I am a perfect storm of a personality. My family has a history of mental illness so I am at a lovely predisposition to a problem in this area as well. I am an introvert, so openly speaking about personal problems is already an enormous effort. I am a perfectionist, control freak, and an idealist. Meaning, I usually think I’m right. Which, I have come to learn, can make life quite difficult when I am, in fact, wrong.
I am saddened that a significant number of women, specifically Canadian women, experience symptoms of postpartum anxiety and depression. But at the same time I am thrilled to see the growing awareness and support for these issues. I know there is no one size fits all for helping those with mental health issues. I recognize some individuals need the help of a doctor and medication in order to cope with the level of illness they are experiencing. I am merely sharing a list of things that profoundly helped me. Make of it what you will.
1. I listened to the hard stuff from a trusted, loved one
I had experienced low moods before having kids but there were never labels attached to these fluctuations. They came and went and nothing much was done about them. Then, throughout my first pregnancy and postpartum experience I dealt with a lot of anxiety but was not aware there was a bigger problem than what I was attributing to tiredness and those “crazy hormones”. I became obsessive about things like my marriage, my son’s sleep schedule, his eating habits, my eating habits. I was irritable and worried and easily angered. I am extremely thankful my husband was honest with me and didn’t try to tip toe around the topic, though he did much tip-toeing around the hallways to avoid the wrath that ensued if a sleeping baby was awakened. A close friend ordered that I was to read NO MORE PARENTING BOOKS – some of the best advice given to me during this time.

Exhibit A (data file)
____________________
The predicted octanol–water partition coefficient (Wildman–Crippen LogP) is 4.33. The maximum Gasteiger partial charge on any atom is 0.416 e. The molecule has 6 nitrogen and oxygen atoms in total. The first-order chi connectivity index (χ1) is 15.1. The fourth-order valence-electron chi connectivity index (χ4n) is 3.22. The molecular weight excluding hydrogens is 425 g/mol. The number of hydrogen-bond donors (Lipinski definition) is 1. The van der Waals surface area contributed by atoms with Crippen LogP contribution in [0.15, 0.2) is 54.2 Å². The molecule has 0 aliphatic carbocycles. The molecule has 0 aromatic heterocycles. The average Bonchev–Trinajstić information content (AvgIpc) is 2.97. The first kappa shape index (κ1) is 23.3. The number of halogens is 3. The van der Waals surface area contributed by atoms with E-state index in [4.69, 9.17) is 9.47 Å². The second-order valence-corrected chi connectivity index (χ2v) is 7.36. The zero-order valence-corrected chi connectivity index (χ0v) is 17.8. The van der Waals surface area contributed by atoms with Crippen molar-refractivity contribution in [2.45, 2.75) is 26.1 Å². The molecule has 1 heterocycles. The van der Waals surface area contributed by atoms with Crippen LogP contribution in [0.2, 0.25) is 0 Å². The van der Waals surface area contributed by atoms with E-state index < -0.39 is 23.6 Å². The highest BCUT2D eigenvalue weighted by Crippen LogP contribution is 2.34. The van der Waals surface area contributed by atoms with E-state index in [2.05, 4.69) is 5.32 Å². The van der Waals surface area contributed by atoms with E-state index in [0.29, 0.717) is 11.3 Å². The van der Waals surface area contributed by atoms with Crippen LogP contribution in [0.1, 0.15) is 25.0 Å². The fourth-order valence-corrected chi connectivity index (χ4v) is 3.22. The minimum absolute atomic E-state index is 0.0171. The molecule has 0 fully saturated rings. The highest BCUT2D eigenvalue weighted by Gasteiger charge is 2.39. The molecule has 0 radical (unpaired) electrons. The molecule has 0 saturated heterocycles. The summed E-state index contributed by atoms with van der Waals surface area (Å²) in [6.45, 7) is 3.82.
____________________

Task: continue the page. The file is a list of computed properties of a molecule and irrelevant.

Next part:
2. I met with a psychologist
I unfortunately did not have a very supportive doctor at the time. After listening to my symptoms for a whole of 3 minutes she diagnosed me with a General Anxiety Disorder and wrote me a prescription. I did not want to start with medication if I didn’t have to, so instead I found a psychologist who was a leading researcher on perfectionism and its role in stress, anxiety and work and relationship problems. His approach was Cognitive Behavioural Therapy which I grew to love. It took a lot of courage to step into that room on a weekly basis but I look back on this time with fondness. I was kid-free and would treat myself to a coffee on the way to each appointment. The sun streamed in through the windows as I sat curled up in a comfy leather armchair. My psychologist smiled no matter what oddities of myself I explained to him. “I feel so grateful when people like you decide to become parents” he once said to me. His kindness brought tears to my eyes. Beyond the list of my weaknesses he so diligently recorded with ball point pen, he was able to see my strengths.
3. I did a lot of writing